Little Red Riding Hood
Fairy tale is the only genre that has been able to captivate the imagination of people from all walks of life and in any parts of the world through centuries now (Solovyeva, 2015). However, the essence and purpose of fairy tales have evolved over time as they were reconstructed and retold by many in various countries. This statement is verified through discussion and analysis in this essay, which is based on the two most popular literary versions of the Little Red Riding Hood — the Charles Perrault version (French) written in 1697 and the Grimm Brothers version (German) published in 1812 (Bonner, 2005). The versions are similar and dissimilar at the same time, making them an interesting case for comparison in literary studies.
The story of Little Red Riding Hood is an old fairy tale, which perhaps originated in the Middle East in the 1st century (Kidworldcitizen, 2016). It has been inspired by many cultures and bears the footprints of its time and traditions in its narrative reconstructions. Although the basic story of the wolf and the young girl remains the same in almost all versions, a closer look makes it clear that each version of this fairy tale is different and can be interpreted differently by readers.
A traditional fairy tale narrative would have certain key elements in it (Anderson, 2013; SurfTurk, n.d.; George A. Spiva Library, n.d.). These are:
- Tension between good and evil.
- Good characters and bad characters
- Motifs like nameless talking animals, tricksters, kings and queens, poor people, monsters, use of supernatural or magic powers, glorified human virtues, etc.
- A problem which is solved at the end. So a happy ending always.
- A moral or lesson at the end.
Both Perrault and the Grimm Brothers retold the fairy tale of Little Red Riding Hood keeping these elements to varying degrees in their narratives, with Perrault marking a complete departure from this traditional structure in his ending. While the fairy tale convention is to have a happy ending, Perrault’s Red Riding Hood is eaten and remains eaten in the end. She is, however, saved by the woodcutter in the Grimm Brother’s version, restoring the archetypal happy ending.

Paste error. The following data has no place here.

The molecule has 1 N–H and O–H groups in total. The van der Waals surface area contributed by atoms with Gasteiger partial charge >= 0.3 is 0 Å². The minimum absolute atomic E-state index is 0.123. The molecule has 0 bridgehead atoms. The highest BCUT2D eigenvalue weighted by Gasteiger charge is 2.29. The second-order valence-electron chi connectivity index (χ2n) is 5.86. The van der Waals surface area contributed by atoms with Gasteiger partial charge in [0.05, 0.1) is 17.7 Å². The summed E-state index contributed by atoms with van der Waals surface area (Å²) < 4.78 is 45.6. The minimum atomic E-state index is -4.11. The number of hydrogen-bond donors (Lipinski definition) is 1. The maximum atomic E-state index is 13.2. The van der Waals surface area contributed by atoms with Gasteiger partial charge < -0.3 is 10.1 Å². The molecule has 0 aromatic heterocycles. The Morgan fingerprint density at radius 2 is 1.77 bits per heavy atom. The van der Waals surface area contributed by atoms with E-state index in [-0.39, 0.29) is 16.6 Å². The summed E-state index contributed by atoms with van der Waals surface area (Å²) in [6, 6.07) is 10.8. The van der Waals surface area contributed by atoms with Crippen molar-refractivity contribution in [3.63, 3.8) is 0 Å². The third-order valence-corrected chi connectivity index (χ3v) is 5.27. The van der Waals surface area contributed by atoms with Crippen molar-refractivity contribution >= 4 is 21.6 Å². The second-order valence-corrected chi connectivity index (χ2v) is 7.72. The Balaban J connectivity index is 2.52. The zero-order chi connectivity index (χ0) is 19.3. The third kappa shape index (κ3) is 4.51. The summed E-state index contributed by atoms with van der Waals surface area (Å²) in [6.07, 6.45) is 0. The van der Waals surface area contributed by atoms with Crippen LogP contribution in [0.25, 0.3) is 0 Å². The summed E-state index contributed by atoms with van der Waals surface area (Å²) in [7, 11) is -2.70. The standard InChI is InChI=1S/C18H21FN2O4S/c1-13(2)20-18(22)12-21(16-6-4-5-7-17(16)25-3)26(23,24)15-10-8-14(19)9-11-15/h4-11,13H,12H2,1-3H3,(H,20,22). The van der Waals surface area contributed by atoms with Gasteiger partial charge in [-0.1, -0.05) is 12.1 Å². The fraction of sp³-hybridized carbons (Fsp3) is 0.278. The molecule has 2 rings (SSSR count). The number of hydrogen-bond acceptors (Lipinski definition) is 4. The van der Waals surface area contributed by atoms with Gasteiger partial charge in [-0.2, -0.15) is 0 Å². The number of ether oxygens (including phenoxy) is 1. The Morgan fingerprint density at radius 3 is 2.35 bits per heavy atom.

The similarities in Perrault and Grimm Brother’s versions are mostly in their plot, which is a sequence of interconnected events that lead to a climax (Clugston, 2010). Both the narratives had the hungry wolf, the small girl (in the red hood/cap), the grandmother and the mother. Both also start off in the same manner where Little Red was sent by her mother to visit her sick grandmother across the forest. She meets a wolf on the way who distracts and dupes her to reach her grandmother and eats her up. The wolf disguises as Little Red’s grandmother and in the end, eats up Little Red Riding Hood too. Perrault’s narrative stops at this point and ends with a morale. However, the Grimm brothers introduce a passing woodsman here who saves Little Red and her grandmother and kills the wolf.
Fairy tales are conventionally told in third persons — “Once upon a time there lived…” — to maintain a narrative distance with the readers (Shmoop Editorial Team, 2008). The idea is to speak not about you and me, but about someone else. Perrault and Grimm brothers are similar in this aspect as well. However, they differ in their choice of words while story telling. Perrault used words like la bobinette (meaning wooden latch) and la chevillette (meaning page), which were typical children’s language and were not normally in use at that time in written works (Shavit, 1999). This was perhaps intentionally done to instil and old and antique fairy tale charm in his version, as well as to clearly indicate that his story was meant for the children. But Perrault also used a sophisticated structure, departing from convention folktales, to attract the upper class readers of his time. The Grimm Brothers directed their work towards the adults of their time from the very first edition and made no effort to make it suitable for children until the revised second edition. Stylistically speaking, the Grimm brothers’ Little Red Cap was more appropriate for children than Perrault’s Little Red Riding Hood.
At a macro level, these two versions look similar, but they differ structurally in many ways. While the Grimm brothers stayed as close to the original as possible, Perrault’s version not only changed the ending, but also the tone of narration. He was more satirical than the Grimm Brothers, especially in the end moral.
“Who does not know that these gentle wolves
Are of all such creatures the most dangerous.” (Rouger)